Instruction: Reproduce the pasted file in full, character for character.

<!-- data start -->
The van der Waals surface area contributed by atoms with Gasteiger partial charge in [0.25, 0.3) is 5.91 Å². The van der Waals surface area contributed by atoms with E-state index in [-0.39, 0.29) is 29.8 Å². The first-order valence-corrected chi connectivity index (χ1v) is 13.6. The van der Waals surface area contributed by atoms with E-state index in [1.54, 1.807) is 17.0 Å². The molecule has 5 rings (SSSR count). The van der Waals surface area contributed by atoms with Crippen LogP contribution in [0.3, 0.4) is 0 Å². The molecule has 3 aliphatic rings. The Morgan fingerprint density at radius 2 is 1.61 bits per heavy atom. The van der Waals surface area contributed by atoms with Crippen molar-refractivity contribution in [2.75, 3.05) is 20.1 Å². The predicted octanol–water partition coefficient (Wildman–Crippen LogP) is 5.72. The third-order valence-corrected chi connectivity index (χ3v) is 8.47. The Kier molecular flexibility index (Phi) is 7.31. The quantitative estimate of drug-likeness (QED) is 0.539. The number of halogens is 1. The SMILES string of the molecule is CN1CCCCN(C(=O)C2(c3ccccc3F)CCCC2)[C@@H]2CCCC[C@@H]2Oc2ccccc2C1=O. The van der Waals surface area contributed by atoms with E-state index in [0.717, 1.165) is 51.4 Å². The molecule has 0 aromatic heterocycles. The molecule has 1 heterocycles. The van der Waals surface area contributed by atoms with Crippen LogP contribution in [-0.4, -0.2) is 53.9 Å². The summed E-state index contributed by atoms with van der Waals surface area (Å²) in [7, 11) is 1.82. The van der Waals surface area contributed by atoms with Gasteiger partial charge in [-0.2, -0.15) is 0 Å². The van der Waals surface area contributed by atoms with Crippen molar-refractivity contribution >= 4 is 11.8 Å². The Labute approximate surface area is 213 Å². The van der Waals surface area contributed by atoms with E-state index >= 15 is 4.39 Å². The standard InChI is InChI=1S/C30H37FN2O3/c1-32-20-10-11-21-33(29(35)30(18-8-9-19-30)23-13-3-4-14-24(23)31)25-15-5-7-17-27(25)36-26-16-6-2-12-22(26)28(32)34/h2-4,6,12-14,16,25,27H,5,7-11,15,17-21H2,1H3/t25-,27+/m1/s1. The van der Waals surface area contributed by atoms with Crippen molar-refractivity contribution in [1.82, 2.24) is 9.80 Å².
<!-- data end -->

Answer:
The van der Waals surface area contributed by atoms with Gasteiger partial charge in [0.25, 0.3) is 5.91 Å². The van der Waals surface area contributed by atoms with E-state index in [-0.39, 0.29) is 29.8 Å². The first-order valence-corrected chi connectivity index (χ1v) is 13.6. The van der Waals surface area contributed by atoms with E-state index in [1.54, 1.807) is 17.0 Å². The molecule has 5 rings (SSSR count). The van der Waals surface area contributed by atoms with Crippen LogP contribution in [0.3, 0.4) is 0 Å². The molecule has 3 aliphatic rings. The Morgan fingerprint density at radius 2 is 1.61 bits per heavy atom. The van der Waals surface area contributed by atoms with Crippen molar-refractivity contribution in [2.75, 3.05) is 20.1 Å². The predicted octanol–water partition coefficient (Wildman–Crippen LogP) is 5.72. The third-order valence-corrected chi connectivity index (χ3v) is 8.47. The Kier molecular flexibility index (Phi) is 7.31. The quantitative estimate of drug-likeness (QED) is 0.539. The number of halogens is 1. The SMILES string of the molecule is CN1CCCCN(C(=O)C2(c3ccccc3F)CCCC2)[C@@H]2CCCC[C@@H]2Oc2ccccc2C1=O. The van der Waals surface area contributed by atoms with E-state index in [0.717, 1.165) is 51.4 Å². The molecule has 0 aromatic heterocycles. The molecule has 1 heterocycles. The van der Waals surface area contributed by atoms with Crippen LogP contribution in [-0.4, -0.2) is 53.9 Å². The summed E-state index contributed by atoms with van der Waals surface area (Å²) in [7, 11) is 1.82. The van der Waals surface area contributed by atoms with Gasteiger partial charge in [-0.2, -0.15) is 0 Å². The van der Waals surface area contributed by atoms with Crippen molar-refractivity contribution >= 4 is 11.8 Å². The Labute approximate surface area is 213 Å². The van der Waals surface area contributed by atoms with E-state index >= 15 is 4.39 Å². The standard InChI is InChI=1S/C30H37FN2O3/c1-32-20-10-11-21-33(29(35)30(18-8-9-19-30)23-13-3-4-14-24(23)31)25-15-5-7-17-27(25)36-26-16-6-2-12-22(26)28(32)34/h2-4,6,12-14,16,25,27H,5,7-11,15,17-21H2,1H3/t25-,27+/m1/s1. The van der Waals surface area contributed by atoms with Crippen molar-refractivity contribution in [1.82, 2.24) is 9.80 Å².